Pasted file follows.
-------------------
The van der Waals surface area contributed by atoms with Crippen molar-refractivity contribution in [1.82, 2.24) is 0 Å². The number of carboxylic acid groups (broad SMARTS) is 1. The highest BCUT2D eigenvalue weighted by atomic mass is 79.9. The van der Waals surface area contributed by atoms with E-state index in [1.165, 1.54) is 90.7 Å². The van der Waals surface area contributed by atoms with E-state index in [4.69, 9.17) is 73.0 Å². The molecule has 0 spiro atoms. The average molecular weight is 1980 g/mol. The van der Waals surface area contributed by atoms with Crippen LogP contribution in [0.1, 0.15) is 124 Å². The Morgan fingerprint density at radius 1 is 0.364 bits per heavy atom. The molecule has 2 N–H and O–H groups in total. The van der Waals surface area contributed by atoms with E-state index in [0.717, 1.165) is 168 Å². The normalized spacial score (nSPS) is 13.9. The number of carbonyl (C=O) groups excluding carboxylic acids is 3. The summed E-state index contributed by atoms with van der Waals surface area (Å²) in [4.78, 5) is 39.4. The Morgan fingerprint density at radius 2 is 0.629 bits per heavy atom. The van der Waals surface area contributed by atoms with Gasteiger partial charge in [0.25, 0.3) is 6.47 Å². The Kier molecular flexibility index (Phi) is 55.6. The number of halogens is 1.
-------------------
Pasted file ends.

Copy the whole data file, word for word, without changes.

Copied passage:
The van der Waals surface area contributed by atoms with Crippen molar-refractivity contribution in [1.82, 2.24) is 0 Å². The number of carboxylic acid groups (broad SMARTS) is 1. The highest BCUT2D eigenvalue weighted by atomic mass is 79.9. The van der Waals surface area contributed by atoms with E-state index in [1.165, 1.54) is 90.7 Å². The van der Waals surface area contributed by atoms with E-state index in [4.69, 9.17) is 73.0 Å². The molecule has 0 spiro atoms. The average molecular weight is 1980 g/mol. The van der Waals surface area contributed by atoms with Crippen LogP contribution in [0.1, 0.15) is 124 Å². The Morgan fingerprint density at radius 1 is 0.364 bits per heavy atom. The molecule has 2 N–H and O–H groups in total. The van der Waals surface area contributed by atoms with E-state index in [0.717, 1.165) is 168 Å². The normalized spacial score (nSPS) is 13.9. The number of carbonyl (C=O) groups excluding carboxylic acids is 3. The summed E-state index contributed by atoms with van der Waals surface area (Å²) in [4.78, 5) is 39.4. The Morgan fingerprint density at radius 2 is 0.629 bits per heavy atom. The van der Waals surface area contributed by atoms with Gasteiger partial charge in [0.25, 0.3) is 6.47 Å². The Kier molecular flexibility index (Phi) is 55.6. The number of halogens is 1.